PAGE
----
Now as I think back, I would hear- I’m supporting Romney. I am behind Fred Thompson. I think Giuliani is the only candidate who can beat the democrats. There was no Billy Graham, Bill Hybels, Bob Russell, Joel Osteen, Robert Schuler, Max Lucado, Wellington Boone or James Dobson. No Oral Roberts or Pat Robertson in the more charismatic circles publicly or privately endorsing Huckabee.

    We could look back and say this was the big mistake, however, as you’ve stated it’s not over until it’s over. Huckabee has made some big changes in the last two days. Very organized grassroots efforts are giving Huckabee some momentum again. Todays Rasmussen polls showed him gaining 4 points back in Florida. He is leading 31%-19% in Georgia which has almost as many delegates as Florida. Something may be happening in Georgia. It was stated on Fox News that Georgia almost always votes the
    same as South Carolina. I wonder if the Duncan Hunter endorsement along with the Thompson supporters moving toward Huckabee, could sway the South. Maybe, just maybe the evangelicals will get a little upset and start to come together. Fox News and many pundits are adding fuel to the fire. The USA today article today made it clear that Romney and McCain are hoping that they can go back and get the evangelicals for the general election.

    That maybe a big hope without Huckabee on the ticket.

  2. Very interesting post! If Huck doesn’t get the nomination I think a VP position may be in the making. Otherwise, we’re looking at President Obama or Clinton.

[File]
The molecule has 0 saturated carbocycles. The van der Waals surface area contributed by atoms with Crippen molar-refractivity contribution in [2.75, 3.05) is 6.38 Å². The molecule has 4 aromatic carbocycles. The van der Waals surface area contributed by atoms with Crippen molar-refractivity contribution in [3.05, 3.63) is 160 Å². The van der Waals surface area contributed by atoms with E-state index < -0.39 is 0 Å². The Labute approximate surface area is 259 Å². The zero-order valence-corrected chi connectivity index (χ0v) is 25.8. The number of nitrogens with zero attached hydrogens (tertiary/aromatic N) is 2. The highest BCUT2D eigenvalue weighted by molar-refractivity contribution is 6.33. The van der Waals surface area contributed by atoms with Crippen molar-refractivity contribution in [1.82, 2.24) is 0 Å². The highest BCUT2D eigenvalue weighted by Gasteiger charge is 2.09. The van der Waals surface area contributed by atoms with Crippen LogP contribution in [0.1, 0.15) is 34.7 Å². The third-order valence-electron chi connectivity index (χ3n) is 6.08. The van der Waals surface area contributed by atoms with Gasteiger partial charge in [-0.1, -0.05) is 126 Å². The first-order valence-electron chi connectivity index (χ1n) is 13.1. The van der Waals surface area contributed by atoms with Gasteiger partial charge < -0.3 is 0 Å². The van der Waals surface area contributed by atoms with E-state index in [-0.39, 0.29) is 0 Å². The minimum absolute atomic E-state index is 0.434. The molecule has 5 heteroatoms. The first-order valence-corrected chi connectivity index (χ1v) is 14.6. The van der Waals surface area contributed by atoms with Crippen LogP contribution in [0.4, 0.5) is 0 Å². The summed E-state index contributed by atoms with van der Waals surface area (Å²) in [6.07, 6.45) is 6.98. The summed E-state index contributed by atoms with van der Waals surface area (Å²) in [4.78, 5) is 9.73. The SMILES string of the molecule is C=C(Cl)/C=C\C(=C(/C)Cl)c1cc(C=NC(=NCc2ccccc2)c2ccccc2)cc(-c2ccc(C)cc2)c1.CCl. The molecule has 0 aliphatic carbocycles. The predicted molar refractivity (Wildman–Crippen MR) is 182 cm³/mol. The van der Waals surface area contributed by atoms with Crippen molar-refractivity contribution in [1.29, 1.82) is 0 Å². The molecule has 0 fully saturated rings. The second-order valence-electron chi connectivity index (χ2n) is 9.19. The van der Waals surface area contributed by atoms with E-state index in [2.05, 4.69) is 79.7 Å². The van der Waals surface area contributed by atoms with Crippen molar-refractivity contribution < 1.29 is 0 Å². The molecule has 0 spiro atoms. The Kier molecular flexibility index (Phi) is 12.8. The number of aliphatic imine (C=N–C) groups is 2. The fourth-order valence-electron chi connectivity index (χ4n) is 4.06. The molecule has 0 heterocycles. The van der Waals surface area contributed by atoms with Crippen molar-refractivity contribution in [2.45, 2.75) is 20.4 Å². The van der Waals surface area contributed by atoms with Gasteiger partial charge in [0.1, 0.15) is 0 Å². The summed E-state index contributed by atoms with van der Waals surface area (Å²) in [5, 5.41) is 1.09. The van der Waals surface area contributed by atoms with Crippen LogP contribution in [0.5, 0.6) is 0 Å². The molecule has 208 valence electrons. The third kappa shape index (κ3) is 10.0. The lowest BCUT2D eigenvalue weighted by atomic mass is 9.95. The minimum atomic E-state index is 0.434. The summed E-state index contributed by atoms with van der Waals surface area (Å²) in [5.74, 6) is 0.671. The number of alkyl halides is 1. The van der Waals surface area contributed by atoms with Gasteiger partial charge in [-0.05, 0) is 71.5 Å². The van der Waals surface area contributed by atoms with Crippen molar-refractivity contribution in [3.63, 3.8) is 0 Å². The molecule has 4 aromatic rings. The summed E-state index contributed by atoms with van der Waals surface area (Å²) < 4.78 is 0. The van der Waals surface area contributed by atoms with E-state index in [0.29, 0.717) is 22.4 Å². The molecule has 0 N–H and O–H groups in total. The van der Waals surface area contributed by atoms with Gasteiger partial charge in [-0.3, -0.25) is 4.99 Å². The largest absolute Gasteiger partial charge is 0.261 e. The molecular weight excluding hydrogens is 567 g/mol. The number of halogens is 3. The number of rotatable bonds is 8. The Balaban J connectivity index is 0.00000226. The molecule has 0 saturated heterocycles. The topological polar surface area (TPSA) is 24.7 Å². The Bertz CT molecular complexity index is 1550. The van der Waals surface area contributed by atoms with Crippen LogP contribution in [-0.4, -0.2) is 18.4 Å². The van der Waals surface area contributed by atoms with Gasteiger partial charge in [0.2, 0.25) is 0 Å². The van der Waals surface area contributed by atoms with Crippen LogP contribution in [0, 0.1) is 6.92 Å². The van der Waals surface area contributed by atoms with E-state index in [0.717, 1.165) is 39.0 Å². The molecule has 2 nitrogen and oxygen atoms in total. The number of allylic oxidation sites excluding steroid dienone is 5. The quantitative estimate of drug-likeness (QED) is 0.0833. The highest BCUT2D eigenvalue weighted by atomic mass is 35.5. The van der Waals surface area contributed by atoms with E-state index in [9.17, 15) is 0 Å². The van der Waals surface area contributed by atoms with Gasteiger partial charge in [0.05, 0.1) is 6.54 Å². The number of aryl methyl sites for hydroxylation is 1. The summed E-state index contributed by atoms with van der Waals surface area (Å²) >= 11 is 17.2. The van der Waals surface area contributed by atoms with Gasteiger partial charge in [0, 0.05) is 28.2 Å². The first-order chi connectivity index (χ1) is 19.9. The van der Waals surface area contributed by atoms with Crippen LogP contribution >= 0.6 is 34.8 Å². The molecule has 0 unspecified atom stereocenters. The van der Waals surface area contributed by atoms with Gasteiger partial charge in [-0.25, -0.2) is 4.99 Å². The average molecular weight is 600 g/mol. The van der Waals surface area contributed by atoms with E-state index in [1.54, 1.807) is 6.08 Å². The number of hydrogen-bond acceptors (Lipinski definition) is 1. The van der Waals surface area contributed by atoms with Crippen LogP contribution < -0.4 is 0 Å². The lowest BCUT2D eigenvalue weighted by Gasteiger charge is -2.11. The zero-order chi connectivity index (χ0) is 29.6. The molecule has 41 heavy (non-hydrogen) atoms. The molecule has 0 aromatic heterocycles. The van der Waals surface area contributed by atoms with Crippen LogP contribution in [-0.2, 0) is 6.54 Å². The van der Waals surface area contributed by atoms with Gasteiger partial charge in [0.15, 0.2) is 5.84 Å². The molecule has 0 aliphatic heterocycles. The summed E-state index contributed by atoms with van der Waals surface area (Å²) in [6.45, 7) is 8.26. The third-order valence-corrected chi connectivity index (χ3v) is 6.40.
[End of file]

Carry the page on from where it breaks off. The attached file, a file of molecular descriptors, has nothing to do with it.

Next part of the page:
3. arryq says:

    I have been impressed with Huckabee’s avoidance of the powerbrokers within the evangelical movement. This courting of Kenneth Copeland for his mid-race financial needs worries me. I found Hucks appeal to his pro-life stance “not ending after birth” an encouraging step forward. How I am supposed to trust someone who’s biggest doner quotes him as saying:

    ““Kenneth Copeland, I will stand with you!” Huckabee yelled over the phone, according to Copeland. “You’re trying to get prosperity to the people, and they’re [the Senate] trying to take it away from ‘em. I will stand with you anytime, anywhere, on any issue!”

    If Huck is willing to blindly support Copeland (anytime, anywhere, any issue) who is being investigated by the house finance committee for irregularities, why should we support him?

  4. arryq says:

    check this out for more on the copeland/huckabee pairing:

    http://www.wittenburgdoor.com/huckabee-copeland

  5. kozm says:

    You should know that Pete Evans at pete@trinityfi.org is citing your blog but miquoting you on the amounts that you claim Copeland raised for Huckabee. BTW, do you have any sources for that story?

  6. [...] Wead relayed a report in his blog from a source at the meeting that "Last night [Jan. 23] the Governor called his friend in the middle of a conference and Copeland, carefully observing all the laws governing non profits, as a private citizen, re-convened a private meeting, turned to his friends and raised a few million dollars for Huckabee." (See "Mike Huckabee’s Big Mistake")" [...]

  7. dougwead says:

    Well, it may not be his fault. I will check it out. As is the suggested formula, I had two sources, but unfortunately only one on the amounts mentioned. When I checked back with my second source on amounts raised, a reliable person who was present at the meeting and who knows both the Huckabees and the Copelands, I got the correct information and changed my blog. I haven’t checked out Pete’s blog but that may be the sources of the difference. My initial information, breifly posted, was incorrect and changed within minutes but it apparently sped acorss the internet before I was able to update it. Thanks for the heads up.

  8. mmherbert says:

    Makes sense, this may have been the missing piece.

  9. [...] little digging online and I found this article from Wead’s on blog, from 2008, on how to court the evangelical vote and how Mike Huckabee [...]